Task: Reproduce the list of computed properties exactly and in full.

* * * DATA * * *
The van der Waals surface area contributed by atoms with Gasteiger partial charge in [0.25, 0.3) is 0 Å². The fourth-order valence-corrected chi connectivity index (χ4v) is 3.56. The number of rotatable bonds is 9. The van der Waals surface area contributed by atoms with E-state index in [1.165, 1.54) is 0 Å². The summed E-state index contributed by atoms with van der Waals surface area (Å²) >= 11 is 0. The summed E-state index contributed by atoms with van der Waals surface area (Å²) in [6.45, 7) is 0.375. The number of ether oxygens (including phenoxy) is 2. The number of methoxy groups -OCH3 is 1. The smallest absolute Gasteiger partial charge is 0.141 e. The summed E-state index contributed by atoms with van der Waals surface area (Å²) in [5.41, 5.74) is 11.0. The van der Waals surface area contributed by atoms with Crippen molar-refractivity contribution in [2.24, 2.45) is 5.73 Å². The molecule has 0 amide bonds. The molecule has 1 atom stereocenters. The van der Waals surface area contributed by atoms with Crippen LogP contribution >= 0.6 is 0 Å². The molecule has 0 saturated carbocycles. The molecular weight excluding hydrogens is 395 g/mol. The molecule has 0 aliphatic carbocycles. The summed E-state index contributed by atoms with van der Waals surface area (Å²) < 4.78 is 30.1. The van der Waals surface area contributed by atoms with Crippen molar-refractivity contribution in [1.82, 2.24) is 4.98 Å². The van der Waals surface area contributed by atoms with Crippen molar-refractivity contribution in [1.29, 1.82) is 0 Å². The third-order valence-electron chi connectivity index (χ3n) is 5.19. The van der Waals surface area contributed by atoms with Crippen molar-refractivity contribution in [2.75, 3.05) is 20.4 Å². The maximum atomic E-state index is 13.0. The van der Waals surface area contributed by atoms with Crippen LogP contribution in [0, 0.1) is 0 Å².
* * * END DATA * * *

The van der Waals surface area contributed by atoms with Gasteiger partial charge in [0.25, 0.3) is 0 Å². The fourth-order valence-corrected chi connectivity index (χ4v) is 3.56. The number of rotatable bonds is 9. The van der Waals surface area contributed by atoms with E-state index in [1.165, 1.54) is 0 Å². The summed E-state index contributed by atoms with van der Waals surface area (Å²) >= 11 is 0. The summed E-state index contributed by atoms with van der Waals surface area (Å²) in [6.45, 7) is 0.375. The number of ether oxygens (including phenoxy) is 2. The number of methoxy groups -OCH3 is 1. The smallest absolute Gasteiger partial charge is 0.141 e. The summed E-state index contributed by atoms with van der Waals surface area (Å²) in [5.41, 5.74) is 11.0. The van der Waals surface area contributed by atoms with Crippen molar-refractivity contribution in [2.24, 2.45) is 5.73 Å². The molecule has 0 amide bonds. The molecule has 1 atom stereocenters. The van der Waals surface area contributed by atoms with Crippen LogP contribution >= 0.6 is 0 Å². The molecule has 0 saturated carbocycles. The molecular weight excluding hydrogens is 395 g/mol. The molecule has 0 aliphatic carbocycles. The summed E-state index contributed by atoms with van der Waals surface area (Å²) < 4.78 is 30.1. The van der Waals surface area contributed by atoms with Crippen molar-refractivity contribution in [1.82, 2.24) is 4.98 Å². The van der Waals surface area contributed by atoms with Crippen molar-refractivity contribution in [1.29, 1.82) is 0 Å². The third-order valence-electron chi connectivity index (χ3n) is 5.19. The van der Waals surface area contributed by atoms with Crippen molar-refractivity contribution in [2.75, 3.05) is 20.4 Å². The maximum atomic E-state index is 13.0. The van der Waals surface area contributed by atoms with Crippen LogP contribution in [0, 0.1) is 0 Å².